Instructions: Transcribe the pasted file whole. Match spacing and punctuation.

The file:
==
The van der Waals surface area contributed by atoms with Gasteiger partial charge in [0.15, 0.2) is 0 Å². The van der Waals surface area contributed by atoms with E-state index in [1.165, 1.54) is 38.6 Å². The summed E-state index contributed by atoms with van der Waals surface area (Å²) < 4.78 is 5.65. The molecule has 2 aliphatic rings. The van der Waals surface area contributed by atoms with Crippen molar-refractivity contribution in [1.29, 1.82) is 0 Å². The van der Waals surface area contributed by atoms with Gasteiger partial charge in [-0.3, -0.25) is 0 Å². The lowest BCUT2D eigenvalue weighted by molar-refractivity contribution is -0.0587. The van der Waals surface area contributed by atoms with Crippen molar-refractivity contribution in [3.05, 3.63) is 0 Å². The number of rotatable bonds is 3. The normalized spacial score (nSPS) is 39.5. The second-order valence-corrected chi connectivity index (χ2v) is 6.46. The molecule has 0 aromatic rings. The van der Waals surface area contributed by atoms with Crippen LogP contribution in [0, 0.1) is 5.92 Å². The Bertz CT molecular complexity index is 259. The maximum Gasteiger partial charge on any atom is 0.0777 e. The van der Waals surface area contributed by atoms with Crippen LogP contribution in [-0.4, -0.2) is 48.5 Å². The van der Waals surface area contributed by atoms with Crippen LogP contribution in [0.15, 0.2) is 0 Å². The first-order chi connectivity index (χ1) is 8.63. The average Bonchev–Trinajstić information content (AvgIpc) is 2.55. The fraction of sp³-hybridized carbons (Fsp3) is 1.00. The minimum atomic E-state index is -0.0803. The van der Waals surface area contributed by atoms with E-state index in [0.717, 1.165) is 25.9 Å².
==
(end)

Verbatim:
The van der Waals surface area contributed by atoms with Gasteiger partial charge in [0.15, 0.2) is 0 Å². The van der Waals surface area contributed by atoms with E-state index in [1.165, 1.54) is 38.6 Å². The summed E-state index contributed by atoms with van der Waals surface area (Å²) < 4.78 is 5.65. The molecule has 2 aliphatic rings. The van der Waals surface area contributed by atoms with Crippen molar-refractivity contribution in [1.29, 1.82) is 0 Å². The van der Waals surface area contributed by atoms with Gasteiger partial charge in [-0.3, -0.25) is 0 Å². The lowest BCUT2D eigenvalue weighted by molar-refractivity contribution is -0.0587. The van der Waals surface area contributed by atoms with Crippen molar-refractivity contribution in [3.05, 3.63) is 0 Å². The number of rotatable bonds is 3. The normalized spacial score (nSPS) is 39.5. The second-order valence-corrected chi connectivity index (χ2v) is 6.46. The molecule has 0 aromatic rings. The van der Waals surface area contributed by atoms with Crippen LogP contribution in [0, 0.1) is 5.92 Å². The Bertz CT molecular complexity index is 259. The maximum Gasteiger partial charge on any atom is 0.0777 e. The van der Waals surface area contributed by atoms with Crippen LogP contribution in [-0.4, -0.2) is 48.5 Å². The van der Waals surface area contributed by atoms with Crippen LogP contribution in [0.15, 0.2) is 0 Å². The first-order chi connectivity index (χ1) is 8.63. The average Bonchev–Trinajstić information content (AvgIpc) is 2.55. The fraction of sp³-hybridized carbons (Fsp3) is 1.00. The minimum atomic E-state index is -0.0803. The van der Waals surface area contributed by atoms with E-state index in [0.717, 1.165) is 25.9 Å².